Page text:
Economic Week In Review | Issue 291 | 2 August 2021
Materials and machines
Bricks | Forterra is to invest £27m on its Wilnecote factory to increase production by 20% and produce a wider range of bricks. The work means that the factory will be closed for nine months in 2022. However, Forterra also invested £95 million in its Desford plant in 2019 and is expected to see output from that in 2022.
Plastics | The environment agency has designated a special team to tackle the illegal export of contaminated waste plastics. It particularly focuses on contaminated plastic film and wrap from construction and demolition. An increasing number of “contaminated” shipments have been exported under “low risk” waste controls.
Construction equipment | Sales of construction equipment in the UK have increased 70% compared to last year, and have also increased compared to 2018 and 2019 levels according to Systematics International. Mini/midi excavators continue to be the most popular type of equipment.
Manufacturing PMI | Input prices at UK factories have increased at a near-record pace with 72% of manufacturers seeing an increase in prices. The index currently stands at 60.4, down from May’s record high of 65.6 but still significantly above the 50.0 marker for no change.
Property and construction news
Labour | According to HMRC, one in ten construction workers are still on furlough despite industry warning of skills pressures.
Vacancy rates in the City of London have reached 9% according to data from Savills, however, June also saw the most space under offer since the beginning of the pandemic. Take up remains 38% below the five-year average despite increasing for the last four months.
Stonehenge tunnel | A court has ruled that the decision to approve the £1.7bn Stonehenge Tunnel within a World Heritage Site was unlawful. The transport secretary will now have to appeal the judgement, if it is to proceed.
Financial distress | The latest report from Begbies Traynor shows that the number of firms in financial distress has fallen from 96,000 to 85,000, but is significantly higher than a year ago (65,000). It warns that the relaxing of Covid support in September could see an increase in failures.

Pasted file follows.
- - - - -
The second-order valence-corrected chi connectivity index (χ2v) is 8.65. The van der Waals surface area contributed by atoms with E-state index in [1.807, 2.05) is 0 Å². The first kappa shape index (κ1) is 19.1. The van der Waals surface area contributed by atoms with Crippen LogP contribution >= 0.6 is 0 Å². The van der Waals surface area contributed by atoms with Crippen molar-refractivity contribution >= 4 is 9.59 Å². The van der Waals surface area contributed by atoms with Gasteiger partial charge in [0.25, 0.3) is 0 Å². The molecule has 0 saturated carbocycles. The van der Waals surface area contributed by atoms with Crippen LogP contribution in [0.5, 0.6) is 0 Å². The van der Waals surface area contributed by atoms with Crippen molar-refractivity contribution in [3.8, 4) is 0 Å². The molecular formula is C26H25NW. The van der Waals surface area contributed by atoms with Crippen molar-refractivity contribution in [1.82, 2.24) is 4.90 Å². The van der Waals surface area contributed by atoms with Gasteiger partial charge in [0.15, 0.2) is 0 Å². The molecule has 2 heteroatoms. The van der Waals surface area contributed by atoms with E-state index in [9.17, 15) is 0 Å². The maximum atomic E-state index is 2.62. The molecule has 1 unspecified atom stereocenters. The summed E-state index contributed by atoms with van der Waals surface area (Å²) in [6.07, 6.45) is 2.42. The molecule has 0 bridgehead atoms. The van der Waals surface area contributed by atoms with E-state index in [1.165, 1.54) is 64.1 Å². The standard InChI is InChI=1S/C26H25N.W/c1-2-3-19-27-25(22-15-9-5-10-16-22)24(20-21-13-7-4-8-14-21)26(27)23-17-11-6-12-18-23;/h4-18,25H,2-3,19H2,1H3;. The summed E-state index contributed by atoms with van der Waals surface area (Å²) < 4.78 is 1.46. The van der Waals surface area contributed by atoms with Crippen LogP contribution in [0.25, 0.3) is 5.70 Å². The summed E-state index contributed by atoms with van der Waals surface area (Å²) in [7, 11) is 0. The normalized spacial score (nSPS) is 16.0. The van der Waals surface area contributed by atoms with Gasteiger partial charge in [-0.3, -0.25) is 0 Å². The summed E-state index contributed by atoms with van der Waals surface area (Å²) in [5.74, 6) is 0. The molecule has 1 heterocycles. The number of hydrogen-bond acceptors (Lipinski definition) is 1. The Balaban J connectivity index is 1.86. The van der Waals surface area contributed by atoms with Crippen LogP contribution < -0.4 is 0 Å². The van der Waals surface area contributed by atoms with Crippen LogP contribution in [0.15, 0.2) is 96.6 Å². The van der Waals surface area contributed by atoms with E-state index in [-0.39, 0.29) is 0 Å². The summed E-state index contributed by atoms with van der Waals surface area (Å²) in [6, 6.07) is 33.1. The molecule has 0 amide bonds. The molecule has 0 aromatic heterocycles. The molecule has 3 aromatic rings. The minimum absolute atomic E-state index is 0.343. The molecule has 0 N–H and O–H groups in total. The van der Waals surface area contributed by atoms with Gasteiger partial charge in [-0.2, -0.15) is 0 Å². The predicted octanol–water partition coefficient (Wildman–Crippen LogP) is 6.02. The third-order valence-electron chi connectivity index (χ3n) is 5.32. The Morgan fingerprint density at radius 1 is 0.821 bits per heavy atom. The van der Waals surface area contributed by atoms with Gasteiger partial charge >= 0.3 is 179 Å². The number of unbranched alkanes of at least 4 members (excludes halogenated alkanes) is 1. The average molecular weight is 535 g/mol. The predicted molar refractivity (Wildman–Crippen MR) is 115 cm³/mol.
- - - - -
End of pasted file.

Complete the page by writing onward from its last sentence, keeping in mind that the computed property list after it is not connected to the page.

State of trade | The latest survey by the Federation of Master Builders shows that increased workloads are being matched by increasing material and labour pressures causing a “perfect storm for future building work”. 71% of SME builders received more enquiries for work, 98% are faced with material price increases and 80% have increased the price of work.
Housing market changes | Large number of Londoners are still moving out of the capital. According to Hamptons, 8.6% (61,800) of all purchases outside of London were made by Londoners in the first half of 2021.
Retail HGVs | In an effort to reduce the labour shortage, Tesco is to offer a “golden hello” of £1000 to HGV drivers who join before 30th September. Other retailers are trialing similar initiatives to train staff to become lorry drivers. The Road Haulage Association estimates there is a shortage of 100,000 HGV drivers in the UK.
USA renewables | 26GW of renewable power came online in the USA, giving it enough power for 50 million homes, and clean power now delivers 10.7% of the nation’s electricity.
Inflationary pressures | AEW’s research and insight team suggests that whilst inflation has increased to 5% in the US and more than 2% in Europe, these rises are temporary “due to remaining and lingering Covid-19-related disruptions to the global supply chain.
Global house price boom | Low interest rates and additional savings have pushed house prices up in nearly every major economy. Annual house price growth across the OECD group reached 9.4%, the fastest pace for 30 years.
Published every six months, our Tender Price Index is an analysis of inflation price deviation in construction prices. Click on the link above to view our most recent Index.
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The industry is currently balancing material, labour and corporate viability pressures. Whilst some of these, such as material pressures, may resolve in the medium term as supply chains recover to a more normal state, others such as labour are expected to be a longer-term disruption. But the news that 10% of construction workers are still furloughed should question whether training systems in the construction industry are suitable to retrain currently underused staff to more in-demand roles or whether company finances are stopping staff from being returned to full-time roles.
As the economy returns to some sort of normality, we need to look at what has fundamentally changed elsewhere that could affect construction. For example, the encouragement of HGV drivers into the retail sector could worsen the impact on construction if similar schemes are not created in the construction supply chain.
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